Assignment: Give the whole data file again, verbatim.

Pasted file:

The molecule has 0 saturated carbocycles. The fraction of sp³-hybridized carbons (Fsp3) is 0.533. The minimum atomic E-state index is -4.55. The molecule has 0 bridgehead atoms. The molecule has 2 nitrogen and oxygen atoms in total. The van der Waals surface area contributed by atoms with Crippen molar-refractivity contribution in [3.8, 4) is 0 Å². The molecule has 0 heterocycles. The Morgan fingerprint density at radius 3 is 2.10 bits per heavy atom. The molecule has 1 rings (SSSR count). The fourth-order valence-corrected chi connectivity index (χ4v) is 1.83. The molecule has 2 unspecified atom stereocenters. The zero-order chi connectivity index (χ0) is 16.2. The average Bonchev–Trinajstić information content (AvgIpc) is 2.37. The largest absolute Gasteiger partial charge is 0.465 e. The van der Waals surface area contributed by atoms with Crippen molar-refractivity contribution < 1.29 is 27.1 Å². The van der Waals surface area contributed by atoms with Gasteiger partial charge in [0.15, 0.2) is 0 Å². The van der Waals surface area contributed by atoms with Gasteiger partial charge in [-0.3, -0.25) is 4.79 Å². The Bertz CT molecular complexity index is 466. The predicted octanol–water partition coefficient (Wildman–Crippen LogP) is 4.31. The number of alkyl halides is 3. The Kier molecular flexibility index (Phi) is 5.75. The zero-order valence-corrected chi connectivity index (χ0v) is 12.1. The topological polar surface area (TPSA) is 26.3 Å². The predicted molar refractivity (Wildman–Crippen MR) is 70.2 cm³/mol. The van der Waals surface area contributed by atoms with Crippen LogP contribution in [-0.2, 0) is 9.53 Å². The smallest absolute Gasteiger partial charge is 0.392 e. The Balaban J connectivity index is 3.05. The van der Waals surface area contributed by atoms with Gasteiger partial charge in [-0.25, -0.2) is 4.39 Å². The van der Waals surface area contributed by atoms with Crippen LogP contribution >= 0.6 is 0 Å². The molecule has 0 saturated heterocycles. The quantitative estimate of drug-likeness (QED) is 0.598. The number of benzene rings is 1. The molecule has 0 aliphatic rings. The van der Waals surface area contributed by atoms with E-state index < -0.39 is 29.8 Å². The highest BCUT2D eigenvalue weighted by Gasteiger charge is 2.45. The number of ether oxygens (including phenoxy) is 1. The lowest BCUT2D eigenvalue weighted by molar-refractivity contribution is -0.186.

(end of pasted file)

The molecule has 0 saturated carbocycles. The fraction of sp³-hybridized carbons (Fsp3) is 0.533. The minimum atomic E-state index is -4.55. The molecule has 0 bridgehead atoms. The molecule has 2 nitrogen and oxygen atoms in total. The van der Waals surface area contributed by atoms with Crippen molar-refractivity contribution in [3.8, 4) is 0 Å². The molecule has 0 heterocycles. The Morgan fingerprint density at radius 3 is 2.10 bits per heavy atom. The molecule has 1 rings (SSSR count). The fourth-order valence-corrected chi connectivity index (χ4v) is 1.83. The molecule has 2 unspecified atom stereocenters. The zero-order chi connectivity index (χ0) is 16.2. The average Bonchev–Trinajstić information content (AvgIpc) is 2.37. The largest absolute Gasteiger partial charge is 0.465 e. The van der Waals surface area contributed by atoms with Crippen molar-refractivity contribution < 1.29 is 27.1 Å². The van der Waals surface area contributed by atoms with Gasteiger partial charge in [0.15, 0.2) is 0 Å². The van der Waals surface area contributed by atoms with Gasteiger partial charge in [-0.3, -0.25) is 4.79 Å². The Bertz CT molecular complexity index is 466. The predicted octanol–water partition coefficient (Wildman–Crippen LogP) is 4.31. The number of alkyl halides is 3. The Kier molecular flexibility index (Phi) is 5.75. The zero-order valence-corrected chi connectivity index (χ0v) is 12.1. The topological polar surface area (TPSA) is 26.3 Å². The predicted molar refractivity (Wildman–Crippen MR) is 70.2 cm³/mol. The van der Waals surface area contributed by atoms with Crippen LogP contribution in [-0.2, 0) is 9.53 Å². The smallest absolute Gasteiger partial charge is 0.392 e. The Balaban J connectivity index is 3.05. The van der Waals surface area contributed by atoms with Gasteiger partial charge in [-0.25, -0.2) is 4.39 Å². The van der Waals surface area contributed by atoms with Crippen LogP contribution >= 0.6 is 0 Å². The molecule has 0 saturated heterocycles. The quantitative estimate of drug-likeness (QED) is 0.598. The number of benzene rings is 1. The molecule has 0 aliphatic rings. The van der Waals surface area contributed by atoms with E-state index < -0.39 is 29.8 Å². The highest BCUT2D eigenvalue weighted by Gasteiger charge is 2.45. The number of ether oxygens (including phenoxy) is 1. The lowest BCUT2D eigenvalue weighted by molar-refractivity contribution is -0.186.